Move Mountains


Age 4, entering a strange new world of education I didn’t know what life would bring my way. The smallest in the class I realised quickly that I preferred to talk to the teachers rather than the pupils. In later life I found out that the teachers had realised quite quickly that academically I wasn’t the strongest. What stood out from day one was that I was slower at completing my work than the other kids my age. I went through my school days with varying degrees of support from different teachers. Some teachers simply believed I was lazy, some thought there might be a need but in a class of 30 kids there simply wasn’t the time to address an extra level of teaching. I was finally diagnosed as dyslexic when I was 9 in primary 5. I cant say I noticed a lot of difference in my teaching from that point but I did get understanding of the need to work harder in order to achieve what the other kids where achieving. In primary 6 I had one really horrible experience with a teacher screaming at me to hurry up and give the answer in front of the whole class. This caused me to have a continual fear of getting something wrong.

However everything changed when in Primary 7 I met a teacher who quite simply believed in me, she knew I had potential and that everything I needed was within myself. She could guide and encourage me but ultimately where I would go from this point was purely down to me and how much I wanted to achieve. I ultimately surprised everyone by getting a place in Grammar school.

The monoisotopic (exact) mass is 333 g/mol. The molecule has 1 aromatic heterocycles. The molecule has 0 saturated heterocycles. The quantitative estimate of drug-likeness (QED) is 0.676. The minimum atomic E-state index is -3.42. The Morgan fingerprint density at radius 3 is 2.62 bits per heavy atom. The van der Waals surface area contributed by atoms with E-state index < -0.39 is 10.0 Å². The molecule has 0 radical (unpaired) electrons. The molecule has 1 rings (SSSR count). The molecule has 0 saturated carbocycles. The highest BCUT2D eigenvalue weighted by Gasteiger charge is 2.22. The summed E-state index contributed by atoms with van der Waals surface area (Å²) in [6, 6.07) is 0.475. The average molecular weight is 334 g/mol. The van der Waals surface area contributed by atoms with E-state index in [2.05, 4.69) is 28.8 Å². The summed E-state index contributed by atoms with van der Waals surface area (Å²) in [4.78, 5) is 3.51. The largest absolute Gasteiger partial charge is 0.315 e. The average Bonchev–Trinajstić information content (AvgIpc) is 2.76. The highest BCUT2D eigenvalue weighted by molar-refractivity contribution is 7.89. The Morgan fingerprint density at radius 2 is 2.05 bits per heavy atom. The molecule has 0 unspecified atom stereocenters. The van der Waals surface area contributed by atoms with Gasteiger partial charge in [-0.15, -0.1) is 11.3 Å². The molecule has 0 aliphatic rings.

Grammar school and a kid with dyslexia, 20 years ago probably wasn’t the greatest decision. I repeatedly found myself at the bottom of the class which doesn’t do much for your self esteem. Eventually you stop believing you are capable of achieving anything. Again what changed everything was a teacher who believed in me. My English teacher took me under her wing. Took time out of her own lunch breaks and gave me extra lessons helped me grasp the basics and then helped me fall in love with English literature. Thanks to that teacher I achieved two B’s in English at GCSE and a B at A level, when others said I wouldn’t even be able to manage a C at GCSE, she taught me to believe I could achieve anything through the love of learning.

Fast forward and dreams of becoming a teacher faded for ideas of romance and having some money from working full time and I decided that university wasn’t for me. I got married, had two children and got diagnosed with Rheumatoid arthritis all by the time I was 23. Hopes of achieving anything beyond that had faded. But when Megan went to nursery I decided I needed to find something that was just for me. Something that made me more than a mum or a wife. Something to remind me of who I am. I started out on a social sciences course and loved it, I moved this to Psychology degree and then as I started volunteering with Prison fellowship I moved to Psychology and criminology. The path was not smooth. Ive gone through 6 different forms of autoimmune treatment in that time. I developed pneumonia which I had for a full year and which turned into sepsis and a hospital stay and ultimately a diagnosis of lung disease. Elijah went through 5 rounds of surgery and Meg, Eli and Ben where all diagnosed with ASD which comes with its own round of courses and education to get my head around. We suffered grief and redundancy all within the past 8 years while trying to juggle regular parenting SEN parenting, long term illness and just every day life.

Today however, I am very happy to say, that with several supportive people behind me. People who believed in me when I couldn’t believe in myself. The voices of those two teachers in my head and sheer stubbornness and some serious hard work (and a fair amount of prayer) I have achieved a 2.1 in my Criminology and Psychological studies degree. So now I am officially Nikita Clarke BSc, who knows what the future holds. I do know that if I choose to, I can still move mountains!!!

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